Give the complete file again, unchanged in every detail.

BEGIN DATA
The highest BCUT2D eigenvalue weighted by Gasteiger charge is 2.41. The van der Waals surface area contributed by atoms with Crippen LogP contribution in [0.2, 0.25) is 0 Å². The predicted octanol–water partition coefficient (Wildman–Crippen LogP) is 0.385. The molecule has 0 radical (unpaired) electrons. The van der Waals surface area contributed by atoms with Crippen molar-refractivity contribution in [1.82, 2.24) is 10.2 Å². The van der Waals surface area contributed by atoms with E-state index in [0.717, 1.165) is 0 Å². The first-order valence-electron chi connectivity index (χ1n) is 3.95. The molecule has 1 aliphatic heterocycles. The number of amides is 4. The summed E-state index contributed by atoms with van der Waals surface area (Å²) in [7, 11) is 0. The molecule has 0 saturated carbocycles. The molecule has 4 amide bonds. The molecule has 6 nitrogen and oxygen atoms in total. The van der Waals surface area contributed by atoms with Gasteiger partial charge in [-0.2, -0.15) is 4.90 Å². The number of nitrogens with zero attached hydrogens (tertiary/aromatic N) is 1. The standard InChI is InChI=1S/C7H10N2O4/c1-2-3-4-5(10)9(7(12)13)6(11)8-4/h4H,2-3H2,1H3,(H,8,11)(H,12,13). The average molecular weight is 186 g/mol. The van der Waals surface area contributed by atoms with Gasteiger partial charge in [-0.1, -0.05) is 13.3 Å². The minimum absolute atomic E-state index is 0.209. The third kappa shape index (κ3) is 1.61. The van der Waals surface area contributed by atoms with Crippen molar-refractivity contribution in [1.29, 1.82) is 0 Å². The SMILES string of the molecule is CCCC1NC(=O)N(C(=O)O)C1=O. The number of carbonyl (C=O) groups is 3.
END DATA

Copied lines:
The highest BCUT2D eigenvalue weighted by Gasteiger charge is 2.41. The van der Waals surface area contributed by atoms with Crippen LogP contribution in [0.2, 0.25) is 0 Å². The predicted octanol–water partition coefficient (Wildman–Crippen LogP) is 0.385. The molecule has 0 radical (unpaired) electrons. The van der Waals surface area contributed by atoms with Crippen molar-refractivity contribution in [1.82, 2.24) is 10.2 Å². The van der Waals surface area contributed by atoms with E-state index in [0.717, 1.165) is 0 Å². The first-order valence-electron chi connectivity index (χ1n) is 3.95. The molecule has 1 aliphatic heterocycles. The number of amides is 4. The summed E-state index contributed by atoms with van der Waals surface area (Å²) in [7, 11) is 0. The molecule has 0 saturated carbocycles. The molecule has 4 amide bonds. The molecule has 6 nitrogen and oxygen atoms in total. The van der Waals surface area contributed by atoms with Gasteiger partial charge in [-0.2, -0.15) is 4.90 Å². The number of nitrogens with zero attached hydrogens (tertiary/aromatic N) is 1. The standard InChI is InChI=1S/C7H10N2O4/c1-2-3-4-5(10)9(7(12)13)6(11)8-4/h4H,2-3H2,1H3,(H,8,11)(H,12,13). The average molecular weight is 186 g/mol. The van der Waals surface area contributed by atoms with Gasteiger partial charge in [-0.1, -0.05) is 13.3 Å². The minimum absolute atomic E-state index is 0.209. The third kappa shape index (κ3) is 1.61. The van der Waals surface area contributed by atoms with Crippen molar-refractivity contribution in [1.29, 1.82) is 0 Å². The SMILES string of the molecule is CCCC1NC(=O)N(C(=O)O)C1=O. The number of carbonyl (C=O) groups is 3.